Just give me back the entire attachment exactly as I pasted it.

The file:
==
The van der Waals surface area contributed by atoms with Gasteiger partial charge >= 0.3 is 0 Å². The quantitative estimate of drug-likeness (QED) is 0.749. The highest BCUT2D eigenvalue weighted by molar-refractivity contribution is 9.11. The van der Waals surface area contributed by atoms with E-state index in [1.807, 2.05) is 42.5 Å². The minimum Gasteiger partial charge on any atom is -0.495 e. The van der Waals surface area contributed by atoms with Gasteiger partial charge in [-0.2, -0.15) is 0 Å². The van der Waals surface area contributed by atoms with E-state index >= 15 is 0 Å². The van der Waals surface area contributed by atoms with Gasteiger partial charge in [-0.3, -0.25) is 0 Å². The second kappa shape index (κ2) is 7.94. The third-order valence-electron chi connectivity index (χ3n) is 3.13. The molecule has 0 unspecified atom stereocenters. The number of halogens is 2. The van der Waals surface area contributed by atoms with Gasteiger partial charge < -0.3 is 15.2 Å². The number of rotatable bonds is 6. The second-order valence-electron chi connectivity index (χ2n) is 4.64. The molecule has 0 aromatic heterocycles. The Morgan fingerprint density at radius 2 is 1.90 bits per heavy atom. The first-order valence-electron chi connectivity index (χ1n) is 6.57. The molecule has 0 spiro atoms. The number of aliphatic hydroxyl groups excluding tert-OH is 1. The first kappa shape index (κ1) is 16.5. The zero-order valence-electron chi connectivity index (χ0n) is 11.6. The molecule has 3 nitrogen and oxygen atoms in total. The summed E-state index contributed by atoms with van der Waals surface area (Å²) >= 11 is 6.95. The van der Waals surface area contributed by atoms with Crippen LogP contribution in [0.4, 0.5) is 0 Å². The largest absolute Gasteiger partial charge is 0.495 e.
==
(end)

The van der Waals surface area contributed by atoms with Gasteiger partial charge >= 0.3 is 0 Å². The quantitative estimate of drug-likeness (QED) is 0.749. The highest BCUT2D eigenvalue weighted by molar-refractivity contribution is 9.11. The van der Waals surface area contributed by atoms with E-state index in [1.807, 2.05) is 42.5 Å². The minimum Gasteiger partial charge on any atom is -0.495 e. The van der Waals surface area contributed by atoms with Gasteiger partial charge in [-0.2, -0.15) is 0 Å². The van der Waals surface area contributed by atoms with E-state index >= 15 is 0 Å². The van der Waals surface area contributed by atoms with Gasteiger partial charge in [-0.3, -0.25) is 0 Å². The second kappa shape index (κ2) is 7.94. The third-order valence-electron chi connectivity index (χ3n) is 3.13. The molecule has 0 unspecified atom stereocenters. The number of halogens is 2. The van der Waals surface area contributed by atoms with Gasteiger partial charge < -0.3 is 15.2 Å². The number of rotatable bonds is 6. The second-order valence-electron chi connectivity index (χ2n) is 4.64. The molecule has 0 aromatic heterocycles. The Morgan fingerprint density at radius 2 is 1.90 bits per heavy atom. The first-order valence-electron chi connectivity index (χ1n) is 6.57. The molecule has 0 spiro atoms. The number of aliphatic hydroxyl groups excluding tert-OH is 1. The first kappa shape index (κ1) is 16.5. The zero-order valence-electron chi connectivity index (χ0n) is 11.6. The molecule has 3 nitrogen and oxygen atoms in total. The summed E-state index contributed by atoms with van der Waals surface area (Å²) >= 11 is 6.95. The van der Waals surface area contributed by atoms with Crippen LogP contribution in [0.4, 0.5) is 0 Å². The largest absolute Gasteiger partial charge is 0.495 e.